A. Deposition Schedule

With regard to scheduling depositions, because Mr. Shapazian will be present for the deposition of Plaintiff Landa, who is represented by Mr. Gordon, both Plaintiffs' counsel and Defendant's counsel must meet and confer to have a productive discussion regarding setting the deposition schedule. Other than letters from one counsel or another, it does not appear that all counsel have participated in either a joint personal or telephonic conference. It is an unnecessary imposition on judicial resources that the first attempt at such a personal or telephonic conference be facilitated by the Court. Because it is clear from the correspondence of counsel that Mr. Burns, as opposed to Mr. Mason, must be present on behalf of Defendant to defend depositions and take Plaintiffs' depositions, Mr. Burns must participate in a meet and confer conference with both Mr. Gordon and Mr. Shapazian.

Mr. Shapazian, Mr. Gordon, and Mr. Burns are therefore ORDERED to conduct a telephonic or an in-person conference regarding setting a deposition schedule. At this conference all counsel should be prepared to set dates for Plaintiffs' depositions. These depositions should be set as soon as possible.

With regard to the length of the depositions, the parties should attempt to resolve their differences regarding any lengthening of Plaintiffs' depositions, keeping in mind that the Court has neither approved a stipulation nor ordered that depositions be extended beyond the limits prescribed by the Federal Rules of Civil Procedure. The Court specifically and expressly issued a minute order to this effect on March 10, 2011. (Doc. 26.)

B. Plaintiff Landa's Responses to Defendant's Special Interrogatories

The dispute regarding Plaintiff Landa's responses to Defendant's Special Interrogatories essentially boils down to what medical conditions Plaintiff has put at issue by virtue of his complaint. Generally, what Plaintiff has placed at issue in his complaint may be subject to a patient-litigant exception with regard to discovery of otherwise privileged and confidential medical records. See Britt v. Super. Ct., 20 Cal. 3d 844, 863 (1978) ("while [a plaintiff] may not withhold information which relates to any physical or mental condition which [he has] put in issue by bringing [the] lawsuit, [he is] entitled to retain the confidentiality of all unrelated medical or psychotherapeutic treatment [he] may have undergone in the past"). Defendant essentially asserts that the identity of all health care providers that Plaintiff has seen in the last 10 years for any condition is discoverable. Plaintiff asserts that he has had no mental health treatment in the last ten years nor has he sought any medical treatment related to his employment with Defendant. Plaintiff Landa asserts that any other medical treatment he has sought in the last ten years is not relevant to the litigation and, thus, not discoverable.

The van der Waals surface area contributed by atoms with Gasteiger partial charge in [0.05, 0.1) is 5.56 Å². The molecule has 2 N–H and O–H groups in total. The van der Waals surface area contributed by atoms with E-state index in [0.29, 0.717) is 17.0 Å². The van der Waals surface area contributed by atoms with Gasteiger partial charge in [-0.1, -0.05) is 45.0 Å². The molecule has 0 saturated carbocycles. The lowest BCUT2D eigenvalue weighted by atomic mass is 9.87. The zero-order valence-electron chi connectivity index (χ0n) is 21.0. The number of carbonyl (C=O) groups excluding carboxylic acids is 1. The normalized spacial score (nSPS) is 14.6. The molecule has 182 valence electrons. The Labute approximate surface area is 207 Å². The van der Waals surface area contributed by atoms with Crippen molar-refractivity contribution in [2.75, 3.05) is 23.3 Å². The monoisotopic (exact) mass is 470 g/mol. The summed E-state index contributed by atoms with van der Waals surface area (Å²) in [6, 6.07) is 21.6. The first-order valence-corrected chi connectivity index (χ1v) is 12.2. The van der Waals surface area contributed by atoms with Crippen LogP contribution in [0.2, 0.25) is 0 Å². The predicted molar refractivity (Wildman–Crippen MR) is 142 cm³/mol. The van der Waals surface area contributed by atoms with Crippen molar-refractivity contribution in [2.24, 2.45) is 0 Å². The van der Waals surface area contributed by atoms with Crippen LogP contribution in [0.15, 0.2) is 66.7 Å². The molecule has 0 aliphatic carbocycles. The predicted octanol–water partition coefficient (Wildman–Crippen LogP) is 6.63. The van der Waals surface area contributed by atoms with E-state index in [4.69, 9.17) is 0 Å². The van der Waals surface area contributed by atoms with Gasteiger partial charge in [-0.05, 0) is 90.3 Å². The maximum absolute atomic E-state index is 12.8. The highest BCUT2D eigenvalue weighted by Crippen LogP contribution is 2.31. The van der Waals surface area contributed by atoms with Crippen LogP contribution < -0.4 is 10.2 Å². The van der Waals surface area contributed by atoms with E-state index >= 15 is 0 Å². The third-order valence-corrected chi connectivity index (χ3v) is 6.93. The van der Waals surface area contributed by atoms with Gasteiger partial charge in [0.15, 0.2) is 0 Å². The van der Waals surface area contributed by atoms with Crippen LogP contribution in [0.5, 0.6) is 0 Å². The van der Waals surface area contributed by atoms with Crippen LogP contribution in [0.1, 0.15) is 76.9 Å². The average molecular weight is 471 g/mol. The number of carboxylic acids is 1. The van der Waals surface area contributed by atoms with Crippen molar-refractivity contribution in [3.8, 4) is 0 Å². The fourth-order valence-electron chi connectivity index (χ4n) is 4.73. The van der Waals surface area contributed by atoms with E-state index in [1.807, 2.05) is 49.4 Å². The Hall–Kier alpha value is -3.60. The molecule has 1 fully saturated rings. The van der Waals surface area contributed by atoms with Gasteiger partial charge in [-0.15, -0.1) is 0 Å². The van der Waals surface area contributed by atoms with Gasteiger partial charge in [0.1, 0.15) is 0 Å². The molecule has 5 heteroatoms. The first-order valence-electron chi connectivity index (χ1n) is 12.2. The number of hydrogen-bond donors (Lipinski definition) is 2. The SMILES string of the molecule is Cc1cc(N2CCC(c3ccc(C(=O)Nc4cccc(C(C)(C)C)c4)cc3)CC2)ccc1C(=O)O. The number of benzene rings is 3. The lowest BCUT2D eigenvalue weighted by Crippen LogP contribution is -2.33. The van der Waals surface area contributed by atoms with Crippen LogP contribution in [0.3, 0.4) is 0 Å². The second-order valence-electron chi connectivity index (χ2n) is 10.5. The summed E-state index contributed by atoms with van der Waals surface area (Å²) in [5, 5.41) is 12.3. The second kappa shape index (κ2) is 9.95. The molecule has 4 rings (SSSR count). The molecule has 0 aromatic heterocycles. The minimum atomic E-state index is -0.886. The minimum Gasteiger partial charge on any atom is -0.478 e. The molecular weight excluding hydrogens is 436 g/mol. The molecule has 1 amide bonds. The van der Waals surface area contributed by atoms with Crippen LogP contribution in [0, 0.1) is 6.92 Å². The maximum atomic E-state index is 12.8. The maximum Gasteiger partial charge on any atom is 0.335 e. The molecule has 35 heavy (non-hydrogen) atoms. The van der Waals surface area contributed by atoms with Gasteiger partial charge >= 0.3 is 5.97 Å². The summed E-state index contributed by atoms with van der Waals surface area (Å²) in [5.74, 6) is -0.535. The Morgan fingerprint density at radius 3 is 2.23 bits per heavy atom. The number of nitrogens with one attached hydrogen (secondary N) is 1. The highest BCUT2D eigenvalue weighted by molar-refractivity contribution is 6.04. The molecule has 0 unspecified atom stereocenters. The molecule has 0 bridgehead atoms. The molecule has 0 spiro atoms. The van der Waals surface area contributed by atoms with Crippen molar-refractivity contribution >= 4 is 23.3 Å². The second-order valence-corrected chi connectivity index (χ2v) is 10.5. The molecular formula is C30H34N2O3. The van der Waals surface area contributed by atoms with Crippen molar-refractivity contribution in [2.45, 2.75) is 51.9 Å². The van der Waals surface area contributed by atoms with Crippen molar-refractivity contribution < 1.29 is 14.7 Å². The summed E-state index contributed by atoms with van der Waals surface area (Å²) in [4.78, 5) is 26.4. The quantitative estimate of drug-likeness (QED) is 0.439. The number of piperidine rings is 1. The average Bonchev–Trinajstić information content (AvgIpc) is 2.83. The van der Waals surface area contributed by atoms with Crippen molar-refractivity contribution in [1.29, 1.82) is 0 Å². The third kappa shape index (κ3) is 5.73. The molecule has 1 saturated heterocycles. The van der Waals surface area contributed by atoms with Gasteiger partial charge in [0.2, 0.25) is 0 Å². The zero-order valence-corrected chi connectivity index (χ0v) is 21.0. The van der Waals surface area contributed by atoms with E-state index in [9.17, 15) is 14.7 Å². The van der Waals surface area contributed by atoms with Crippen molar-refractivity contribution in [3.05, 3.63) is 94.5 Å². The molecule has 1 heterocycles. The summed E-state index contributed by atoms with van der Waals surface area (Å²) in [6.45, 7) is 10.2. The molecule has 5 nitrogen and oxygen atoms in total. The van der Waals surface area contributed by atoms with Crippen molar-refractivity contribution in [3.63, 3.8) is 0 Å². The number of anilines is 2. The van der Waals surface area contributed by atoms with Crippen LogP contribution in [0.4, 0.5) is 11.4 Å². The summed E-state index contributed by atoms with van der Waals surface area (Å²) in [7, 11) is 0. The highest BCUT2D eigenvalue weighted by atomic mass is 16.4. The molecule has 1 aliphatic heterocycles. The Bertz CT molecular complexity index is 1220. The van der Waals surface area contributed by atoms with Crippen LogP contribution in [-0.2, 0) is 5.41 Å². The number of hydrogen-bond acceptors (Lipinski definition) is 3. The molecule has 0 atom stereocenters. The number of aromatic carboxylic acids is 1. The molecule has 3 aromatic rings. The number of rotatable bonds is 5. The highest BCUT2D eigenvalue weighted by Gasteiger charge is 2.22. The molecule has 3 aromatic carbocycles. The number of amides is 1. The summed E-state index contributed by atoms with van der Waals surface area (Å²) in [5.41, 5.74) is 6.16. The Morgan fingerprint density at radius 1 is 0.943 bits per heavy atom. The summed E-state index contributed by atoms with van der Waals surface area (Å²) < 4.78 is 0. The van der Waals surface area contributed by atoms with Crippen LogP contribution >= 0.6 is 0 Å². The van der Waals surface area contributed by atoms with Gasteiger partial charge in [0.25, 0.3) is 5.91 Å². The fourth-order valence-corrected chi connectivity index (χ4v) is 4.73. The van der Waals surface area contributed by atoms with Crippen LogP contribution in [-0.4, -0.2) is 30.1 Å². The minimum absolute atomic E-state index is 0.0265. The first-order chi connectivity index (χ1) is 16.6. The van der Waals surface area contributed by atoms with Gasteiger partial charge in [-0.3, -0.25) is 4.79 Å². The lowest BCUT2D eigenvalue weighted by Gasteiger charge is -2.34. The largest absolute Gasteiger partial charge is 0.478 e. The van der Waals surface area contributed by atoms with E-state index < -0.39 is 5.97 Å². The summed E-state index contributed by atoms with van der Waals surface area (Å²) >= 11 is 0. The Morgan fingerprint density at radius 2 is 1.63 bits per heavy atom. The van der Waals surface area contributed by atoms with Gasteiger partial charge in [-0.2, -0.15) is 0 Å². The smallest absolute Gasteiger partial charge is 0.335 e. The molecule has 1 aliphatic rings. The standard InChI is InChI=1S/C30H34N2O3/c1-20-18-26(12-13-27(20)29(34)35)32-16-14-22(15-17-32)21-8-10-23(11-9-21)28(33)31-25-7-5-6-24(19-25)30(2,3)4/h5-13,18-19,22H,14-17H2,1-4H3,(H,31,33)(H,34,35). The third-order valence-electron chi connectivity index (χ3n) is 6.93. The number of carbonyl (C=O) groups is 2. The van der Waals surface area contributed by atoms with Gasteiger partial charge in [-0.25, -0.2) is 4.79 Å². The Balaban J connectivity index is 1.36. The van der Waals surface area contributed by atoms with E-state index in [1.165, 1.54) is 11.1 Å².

To assist the parties in meeting and conferring regarding this issue, the Court notes that Plaintiff's complaint is extremely vague and broad with regard to what physical or mental distress he suffered as a result of Defendant's alleged conduct. While it is almost certainly an overbroad proposition to state that the identity of all health care providers and the reasons Plaintiff visited such providers in the past ten years are discoverable, Defendant's position that it has a right to explore potential defenses with regard to the damages Plaintiff asserts is well-taken. The parties' counsel should focus their efforts in their meet-and-confer conference on establishing, either through further discovery or by stipulation, what physical and mental conditions Plaintiff is asserting arises out of Defendant's alleged conduct.

III. CONCLUSION

For the reasons set forth above, the Court HEREBY ORDERS that:

1. The hearing set for October 5, 2011, is VACATED and RESET to October 20, 2011, in Courtroom 7 at 9:30 a.m.;

2. Mr. Shapazian,*fn2 Mr. Gordon, and Mr. Burns are to arrange a telephonic or an in-person conference among them prior to October 12, 2011, to discuss the issues raised in Defendant's motion;

3. To the extent that the meet and confer process does not resolve the discovery dispute, the parties' counsel, including Mr. Gordon, Mr. Shapazian, and Mr. Burns, shall sign and submit a Joint Statement re Discovery Dispute on or before October 13, 2011; and

4. The failure to comply with this order may result in the imposition of sanctions on all parties' counsel.

IT IS SO ORDERED.